Question: Nate, tell us a bit about yourself, what are your hobbies, outdoor activities, etc.
Answer: Scorpio. Grew up in a small town in Illinois. Went to Physical Therapy school at Saint Louis University. Worked 3 seasons for the St. Louis Rams. Then moved to AZ, started Endurance Rehab in 2003 and lived in AZ total of 18 years. Moved to Wenatchee in 2015 to allow our 2 young boys to grow up close to family (wife’s family) and to experience the four seasons in a recreational outdoor mecca.
I enjoy spending time with my wife and 2 boys outdoors – mountain biking, trail running, nordic skiing, downhill skiing, rock climbing, soccer, etc.

Question: We have heard that you are a physical therapist and have done physical therapy for Trek bicycling team in Europe for multiple years in a row? Please tell us about it.
Answer: Yes, I am a Physical Therapy Consultant for a men’s and women’s professional road cycling team, Trek Segafredo. They race in all the big races across the globe, including the Tour De France. There are over 35 riders between the 2 teams. I am entering my 5th season in this role. I provide physical and performance assessments to look for opportunities in the athletes body’s to improve performance and reduce injury. Working closely with bike fitters and engineers we optimize the cyclists body positioning on the bike for peak performance. During the season I also provide injury consultations. This job takes me to Europe 1-2 times per year and once a year to Wisconsin to Trek Headquarters.

Question: How do you prepare for the different activities you do outside using a physical therapy mindset? Stretching etc.?
Answer: In general I pay attention to 3 things: 1. How much I increase training volume and intensity. 2. Mix up my activities and allow for adequate recovery. 3. Work on mobility and strength at least a couple days per week.

Question: What difference in injuries do you see between those who get outdoors every so often and those who get out A LOT? Does this differentiate between the different activities the person does and if so, what are the differences?
Answer: Difference in injuries really depends on how consistent a person performs a specific activity. Typically, those people that get outdoors for exercise on a consistent basis will experience less injury since their bodies are more used to the stress and strain required to perform the activity.

Question: Do you have any food or pre-activity things that you do before you get outdoors for a bigger day? Or specific things you do after a big day outside…Tell us your ways!
Answer: Before I get outdoors for a bigger day I do dynamic stretching/mobility to prepare my spine and legs before a long run, hike or ride. Making sure I am hydrating well the day before a bigger day. After a big day, for me eating salty foods, having a beer and maybe a bit of static stretching.

Question: What do you recommend each person who likes to get outdoors a fair bit do to prevent injuries and/or long term chronic injuries (this could be for specific outdoor activities as well)?
Answer: Consistent stretching/mobility and a strength program (2-3 times per week). Focus on specific areas of weakness/limitation and areas specific to your sport.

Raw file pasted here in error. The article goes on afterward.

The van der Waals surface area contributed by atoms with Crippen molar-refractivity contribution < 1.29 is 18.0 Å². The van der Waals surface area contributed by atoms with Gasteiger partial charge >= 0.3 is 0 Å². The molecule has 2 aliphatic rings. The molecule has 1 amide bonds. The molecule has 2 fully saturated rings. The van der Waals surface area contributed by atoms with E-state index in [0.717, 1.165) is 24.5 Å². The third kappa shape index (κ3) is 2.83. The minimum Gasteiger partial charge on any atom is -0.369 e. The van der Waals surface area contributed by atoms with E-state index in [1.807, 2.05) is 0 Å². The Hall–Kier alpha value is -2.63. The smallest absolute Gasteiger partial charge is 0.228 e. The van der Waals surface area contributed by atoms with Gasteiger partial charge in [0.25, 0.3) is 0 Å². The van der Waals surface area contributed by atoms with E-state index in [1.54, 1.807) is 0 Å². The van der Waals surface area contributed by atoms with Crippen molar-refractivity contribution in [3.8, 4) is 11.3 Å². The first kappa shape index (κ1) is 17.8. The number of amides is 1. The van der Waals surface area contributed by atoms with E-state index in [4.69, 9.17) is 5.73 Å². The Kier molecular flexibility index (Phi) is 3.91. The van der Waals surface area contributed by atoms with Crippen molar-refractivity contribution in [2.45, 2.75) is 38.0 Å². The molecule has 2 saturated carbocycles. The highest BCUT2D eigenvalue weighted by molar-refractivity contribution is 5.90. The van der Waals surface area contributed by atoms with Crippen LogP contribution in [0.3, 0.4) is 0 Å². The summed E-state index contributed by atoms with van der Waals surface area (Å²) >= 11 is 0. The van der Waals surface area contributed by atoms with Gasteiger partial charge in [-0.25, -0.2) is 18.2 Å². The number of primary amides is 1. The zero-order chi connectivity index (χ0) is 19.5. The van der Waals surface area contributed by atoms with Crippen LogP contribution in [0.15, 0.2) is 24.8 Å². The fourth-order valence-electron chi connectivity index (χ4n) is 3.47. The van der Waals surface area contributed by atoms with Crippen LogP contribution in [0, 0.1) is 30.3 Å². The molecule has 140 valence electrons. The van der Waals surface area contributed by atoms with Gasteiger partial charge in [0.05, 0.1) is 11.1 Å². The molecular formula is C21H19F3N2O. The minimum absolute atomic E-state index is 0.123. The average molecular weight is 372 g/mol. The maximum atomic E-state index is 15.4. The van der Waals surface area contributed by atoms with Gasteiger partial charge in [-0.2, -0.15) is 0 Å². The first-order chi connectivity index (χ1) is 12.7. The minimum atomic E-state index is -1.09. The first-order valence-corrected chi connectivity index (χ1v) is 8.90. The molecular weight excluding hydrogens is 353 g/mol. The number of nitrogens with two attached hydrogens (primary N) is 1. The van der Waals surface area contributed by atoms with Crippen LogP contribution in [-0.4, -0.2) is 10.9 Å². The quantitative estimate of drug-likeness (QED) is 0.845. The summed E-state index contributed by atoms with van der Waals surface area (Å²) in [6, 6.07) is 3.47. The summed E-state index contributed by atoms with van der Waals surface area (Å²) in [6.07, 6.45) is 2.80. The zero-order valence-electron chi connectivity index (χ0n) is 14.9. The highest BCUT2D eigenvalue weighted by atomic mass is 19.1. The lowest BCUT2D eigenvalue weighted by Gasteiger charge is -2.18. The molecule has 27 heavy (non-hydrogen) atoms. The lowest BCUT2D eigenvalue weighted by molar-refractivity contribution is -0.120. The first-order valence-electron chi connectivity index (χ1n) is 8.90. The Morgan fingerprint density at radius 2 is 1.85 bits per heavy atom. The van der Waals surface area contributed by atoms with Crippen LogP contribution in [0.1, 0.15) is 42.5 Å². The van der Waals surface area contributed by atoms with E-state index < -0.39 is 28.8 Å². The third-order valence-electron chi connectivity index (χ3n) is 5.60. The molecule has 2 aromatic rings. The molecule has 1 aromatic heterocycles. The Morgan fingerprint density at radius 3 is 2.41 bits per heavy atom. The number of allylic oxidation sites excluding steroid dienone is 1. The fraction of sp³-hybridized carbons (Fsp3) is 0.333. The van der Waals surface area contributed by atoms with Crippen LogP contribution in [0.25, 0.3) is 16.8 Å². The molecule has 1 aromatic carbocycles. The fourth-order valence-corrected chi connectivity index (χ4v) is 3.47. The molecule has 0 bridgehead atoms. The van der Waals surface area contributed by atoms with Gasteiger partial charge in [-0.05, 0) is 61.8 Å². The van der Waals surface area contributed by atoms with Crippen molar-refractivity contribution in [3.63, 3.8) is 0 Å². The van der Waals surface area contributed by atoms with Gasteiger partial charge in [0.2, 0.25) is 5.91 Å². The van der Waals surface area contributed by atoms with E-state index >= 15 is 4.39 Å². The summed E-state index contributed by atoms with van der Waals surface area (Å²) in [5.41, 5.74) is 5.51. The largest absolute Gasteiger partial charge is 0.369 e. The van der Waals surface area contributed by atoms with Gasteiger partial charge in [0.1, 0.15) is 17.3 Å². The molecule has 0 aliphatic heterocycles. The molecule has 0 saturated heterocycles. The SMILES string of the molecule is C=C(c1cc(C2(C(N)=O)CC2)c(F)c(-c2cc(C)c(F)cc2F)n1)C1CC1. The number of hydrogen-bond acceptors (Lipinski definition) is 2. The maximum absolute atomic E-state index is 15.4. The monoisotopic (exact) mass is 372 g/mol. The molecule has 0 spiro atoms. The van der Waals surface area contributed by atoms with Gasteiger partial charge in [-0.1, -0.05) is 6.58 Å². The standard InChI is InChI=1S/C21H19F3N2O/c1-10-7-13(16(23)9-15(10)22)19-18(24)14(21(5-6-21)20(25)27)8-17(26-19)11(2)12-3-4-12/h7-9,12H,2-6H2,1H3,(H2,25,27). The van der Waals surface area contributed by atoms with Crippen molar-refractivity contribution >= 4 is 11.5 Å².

Question: Coming from someone who likes to exercise a lot (about six days a week) what do you recommend in the way of maximum activity per week or maximum hours of activity a day?
Answer: This is definitely more of a question for an “endurance coach” but in general, there is not necessarily a max. It just depends on what you are training for and if you have a solid periodized training plan. If you increase volume or intensity too quickly its a recipe for disaster. Everyones tolerance to training or exercise is a bit different due to training history, genetics, injury history and our unique musculoskeletal design.

Question: What is the most chronic injury you treat..being a physical therapist?
Answer: Low back pain is the most common chronic injury in general. Chronic use or overuse tendon injuries are the most common in endurance athletes.

Question: What is the most interesting injury you have treated?
Answer: After 23 years as a PT its tough to single one out. An interesting injury that I recently saw was a young high school runner that had some hip pain, the pain resolved and he returned to running with his team. He came back to the PT complaining he was running “weird” and teammates and coaches were concerned. The treating PT couldn’t find anything wrong with him and asked me to consult. After watching him run I suspected a femoral (thigh bone) stress fracture. We sent him back to MD for imaging and a fracture was confirmed.

Question: What tips or tools can we take away to help prevent injury?
Answer: Cross training, mix up your activities. Make time for mobility and strength work. If the activity is new, do not overdo it, take your time and enjoy it.

Question: How do you feel about cross training? I personally always have a hard time fitting in the activities I want to do without overlapping them in some way. It can be hard to juggle the activities so that you aren’t burning out one area of your body too much.
Answer: You have to pick and choose, first – do what you love. Second – do what you have to do so you can keep doing what you love — ie/ weights/core/mobility (This can be as little as 20-30 min 2-3 times per week if you are focused and not chatting with friends at the gym).

Question: Anything else you would like to tell the outdoor community?
Answer: The best injury prevention for your body is just moving…the best for your mind is being outside, so keep combining them!

Question: If someone would like to see you for physical therapy, how do they get a hold of you?
Answer: Email is best,

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